Another new element of the reform is the introduction of the principle of thematic concentration. This means that support provided by Regional Policy is made more efficient by concentrating on key growth-enhancing areas.
The idea is to focus investments on areas linked to Europe 2020 objectives where the impact will be more decisive in the achievement of a better and more competitive growth.
According to the principle of thematic concentration, the bulk of the available resources will be allocated to areas such as research and innovation, ICT, low carbon economy, as well as SME support.
Of course the reform would not make much sense if we do not have a clear focus on achieving concrete and measurable objectives.
Focussing on results means two things.
The first is that it encourages transparency. Targets and indicators will be set to really assess their achievement and to make it possible to hold accountable the relevant authorities.
The second is that we have a performance framework assessing and rewarding the programmes which are fulfilling their objectives.
Europe has many challenges ahead, but I believe the new Regional Policy is now better equipped to help European regions become more competitive and prosperous.
It can provide real, meaningful investments to help regions turn challenges into opportunities for growth.
Regional Policy an investment for regions to tackle the challenges ahead. Turning challenges into opportunities
In addressing these challenges, Europe shall not give up its values. It should build on its own competitiveness model instead.
Our European values can inspire our future. High social standard, respect of the individual, freedom and entrepreneurial spirit are all strengths to build upon, and not constraints to abide by.
I really believe that every challenge hides an opportunity.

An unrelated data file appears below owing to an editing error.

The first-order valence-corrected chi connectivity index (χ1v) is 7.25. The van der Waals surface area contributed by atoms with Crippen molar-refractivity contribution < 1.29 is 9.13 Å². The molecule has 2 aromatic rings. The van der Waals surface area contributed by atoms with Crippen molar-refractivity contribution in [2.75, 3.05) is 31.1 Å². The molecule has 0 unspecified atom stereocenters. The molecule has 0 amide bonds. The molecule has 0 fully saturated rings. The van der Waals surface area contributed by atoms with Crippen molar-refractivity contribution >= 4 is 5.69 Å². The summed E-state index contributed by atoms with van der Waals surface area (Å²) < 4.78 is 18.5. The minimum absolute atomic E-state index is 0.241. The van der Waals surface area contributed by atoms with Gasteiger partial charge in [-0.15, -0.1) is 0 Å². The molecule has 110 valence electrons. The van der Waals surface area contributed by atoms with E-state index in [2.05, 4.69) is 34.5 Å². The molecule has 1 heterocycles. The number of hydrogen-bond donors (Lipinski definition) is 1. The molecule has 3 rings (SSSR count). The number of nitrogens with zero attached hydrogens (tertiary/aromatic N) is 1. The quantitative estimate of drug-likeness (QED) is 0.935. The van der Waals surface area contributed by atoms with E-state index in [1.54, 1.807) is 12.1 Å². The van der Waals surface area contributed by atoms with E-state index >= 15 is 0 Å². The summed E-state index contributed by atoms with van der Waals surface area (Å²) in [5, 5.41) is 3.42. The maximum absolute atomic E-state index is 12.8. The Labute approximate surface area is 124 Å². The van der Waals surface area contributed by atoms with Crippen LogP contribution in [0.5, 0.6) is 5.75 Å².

Take for example Europe's dependency on raw materials and energy. These are a critical source of concern these days for political and economic reasons. In 2012, Europe would have had a positive trade balance of 317 billion Euros if it was not for energy and raw material imports.
Instead, because of this dependency, our trade balance for 2012 was negative by 105 billion Euros.
Our challenge here is to reduce our dependency and innovation can help us to turn this into an opportunity for growth. In this direction, investment in key enabling technologies could provide us with solutions to reduce this dependency. The same can be said for investments for lower energy consumption and increased energy efficiency.
New material and new technologies in these fields, not only can they help us reduce our dependency from imports but they can even be at the heart of our economic activity and increase our competitiveness for the years to come.
It is by no coincidence that the new Regional Policy encourages the low carbon economy and the area of Key Enabling Technologies.
Such innovations can increase our competitiveness and generate growth for years to come.
We have to understand that we cannot continue with business as usual. We have to become smarter to be able to be more competitive.
Regional Policy not only provides the investment in monetary terms but it also provides the right framework for the Member States and regions to think strategically and concentrate their efforts in those areas where it really matters.
It is through this process that we will be able to have a policy which is fit-for-purpose, delivering a better quality of life for our citizens. The new Regional Policy is designed not only to lead Europe out of the crisis and into the path of growth but also to re-establish the link with our fellow Europeans.
As we are now finalising the Partnership Agreements and the Operational programmes for the new period, I urge you to take this message back to your countries and regions.
Thank you very much for your attention.